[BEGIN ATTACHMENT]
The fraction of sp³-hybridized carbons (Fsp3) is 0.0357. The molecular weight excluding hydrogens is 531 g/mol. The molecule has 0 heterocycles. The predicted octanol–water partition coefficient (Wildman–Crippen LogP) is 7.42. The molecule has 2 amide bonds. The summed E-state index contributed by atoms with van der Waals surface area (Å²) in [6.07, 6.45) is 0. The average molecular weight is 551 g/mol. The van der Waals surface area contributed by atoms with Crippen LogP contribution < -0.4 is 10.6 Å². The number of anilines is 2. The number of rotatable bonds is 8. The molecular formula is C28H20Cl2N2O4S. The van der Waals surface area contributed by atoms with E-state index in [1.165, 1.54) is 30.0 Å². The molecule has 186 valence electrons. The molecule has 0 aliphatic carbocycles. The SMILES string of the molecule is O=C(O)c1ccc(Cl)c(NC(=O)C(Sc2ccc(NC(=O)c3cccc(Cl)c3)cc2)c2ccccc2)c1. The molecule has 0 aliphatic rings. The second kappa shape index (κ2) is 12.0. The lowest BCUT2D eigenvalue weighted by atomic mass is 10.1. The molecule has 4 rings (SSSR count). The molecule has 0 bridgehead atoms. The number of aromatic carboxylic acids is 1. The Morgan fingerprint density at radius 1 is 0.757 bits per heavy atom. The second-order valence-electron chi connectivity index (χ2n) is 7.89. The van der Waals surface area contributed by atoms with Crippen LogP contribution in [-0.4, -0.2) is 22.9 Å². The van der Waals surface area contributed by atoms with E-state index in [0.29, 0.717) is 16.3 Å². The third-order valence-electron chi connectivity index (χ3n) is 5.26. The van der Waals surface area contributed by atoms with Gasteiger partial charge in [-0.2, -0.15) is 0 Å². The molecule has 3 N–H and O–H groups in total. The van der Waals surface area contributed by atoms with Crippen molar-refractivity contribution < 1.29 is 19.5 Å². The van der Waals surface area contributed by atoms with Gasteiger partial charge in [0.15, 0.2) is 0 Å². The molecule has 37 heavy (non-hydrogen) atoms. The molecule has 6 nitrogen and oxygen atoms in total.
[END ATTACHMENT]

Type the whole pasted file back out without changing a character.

The fraction of sp³-hybridized carbons (Fsp3) is 0.0357. The molecular weight excluding hydrogens is 531 g/mol. The molecule has 0 heterocycles. The predicted octanol–water partition coefficient (Wildman–Crippen LogP) is 7.42. The molecule has 2 amide bonds. The summed E-state index contributed by atoms with van der Waals surface area (Å²) in [6.07, 6.45) is 0. The average molecular weight is 551 g/mol. The van der Waals surface area contributed by atoms with Crippen LogP contribution < -0.4 is 10.6 Å². The number of anilines is 2. The number of rotatable bonds is 8. The molecular formula is C28H20Cl2N2O4S. The van der Waals surface area contributed by atoms with E-state index in [1.165, 1.54) is 30.0 Å². The molecule has 186 valence electrons. The molecule has 0 aliphatic carbocycles. The SMILES string of the molecule is O=C(O)c1ccc(Cl)c(NC(=O)C(Sc2ccc(NC(=O)c3cccc(Cl)c3)cc2)c2ccccc2)c1. The molecule has 0 aliphatic rings. The second kappa shape index (κ2) is 12.0. The lowest BCUT2D eigenvalue weighted by atomic mass is 10.1. The molecule has 4 rings (SSSR count). The molecule has 0 bridgehead atoms. The number of aromatic carboxylic acids is 1. The Morgan fingerprint density at radius 1 is 0.757 bits per heavy atom. The second-order valence-electron chi connectivity index (χ2n) is 7.89. The van der Waals surface area contributed by atoms with Crippen LogP contribution in [-0.4, -0.2) is 22.9 Å². The van der Waals surface area contributed by atoms with E-state index in [0.29, 0.717) is 16.3 Å². The third-order valence-electron chi connectivity index (χ3n) is 5.26. The van der Waals surface area contributed by atoms with Gasteiger partial charge in [-0.2, -0.15) is 0 Å². The molecule has 3 N–H and O–H groups in total. The van der Waals surface area contributed by atoms with Crippen molar-refractivity contribution < 1.29 is 19.5 Å². The van der Waals surface area contributed by atoms with Gasteiger partial charge in [0.15, 0.2) is 0 Å². The molecule has 37 heavy (non-hydrogen) atoms. The molecule has 6 nitrogen and oxygen atoms in total.